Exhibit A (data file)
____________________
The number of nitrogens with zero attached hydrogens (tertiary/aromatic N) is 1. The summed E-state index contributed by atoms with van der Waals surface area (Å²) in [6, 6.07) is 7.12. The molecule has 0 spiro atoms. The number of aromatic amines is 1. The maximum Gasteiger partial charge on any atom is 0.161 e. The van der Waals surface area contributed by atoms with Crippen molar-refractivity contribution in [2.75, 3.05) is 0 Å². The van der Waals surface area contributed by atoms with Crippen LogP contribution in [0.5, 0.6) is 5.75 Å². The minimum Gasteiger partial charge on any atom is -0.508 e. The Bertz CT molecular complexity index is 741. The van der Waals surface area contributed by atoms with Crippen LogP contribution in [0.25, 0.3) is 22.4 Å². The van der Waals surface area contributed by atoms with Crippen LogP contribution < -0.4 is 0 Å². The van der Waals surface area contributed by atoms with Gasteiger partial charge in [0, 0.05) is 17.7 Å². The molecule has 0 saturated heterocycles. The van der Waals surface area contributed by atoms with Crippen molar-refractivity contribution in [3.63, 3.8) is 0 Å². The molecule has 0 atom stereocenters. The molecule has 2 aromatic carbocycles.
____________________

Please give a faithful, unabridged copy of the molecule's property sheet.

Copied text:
The number of nitrogens with zero attached hydrogens (tertiary/aromatic N) is 1. The summed E-state index contributed by atoms with van der Waals surface area (Å²) in [6, 6.07) is 7.12. The molecule has 0 spiro atoms. The number of aromatic amines is 1. The maximum Gasteiger partial charge on any atom is 0.161 e. The van der Waals surface area contributed by atoms with Crippen molar-refractivity contribution in [2.75, 3.05) is 0 Å². The van der Waals surface area contributed by atoms with Crippen LogP contribution in [0.5, 0.6) is 5.75 Å². The minimum Gasteiger partial charge on any atom is -0.508 e. The Bertz CT molecular complexity index is 741. The van der Waals surface area contributed by atoms with Crippen LogP contribution in [0.25, 0.3) is 22.4 Å². The van der Waals surface area contributed by atoms with Crippen LogP contribution < -0.4 is 0 Å². The van der Waals surface area contributed by atoms with Gasteiger partial charge in [0, 0.05) is 17.7 Å². The molecule has 0 saturated heterocycles. The van der Waals surface area contributed by atoms with Crippen molar-refractivity contribution in [3.63, 3.8) is 0 Å². The molecule has 0 atom stereocenters. The molecule has 2 aromatic carbocycles.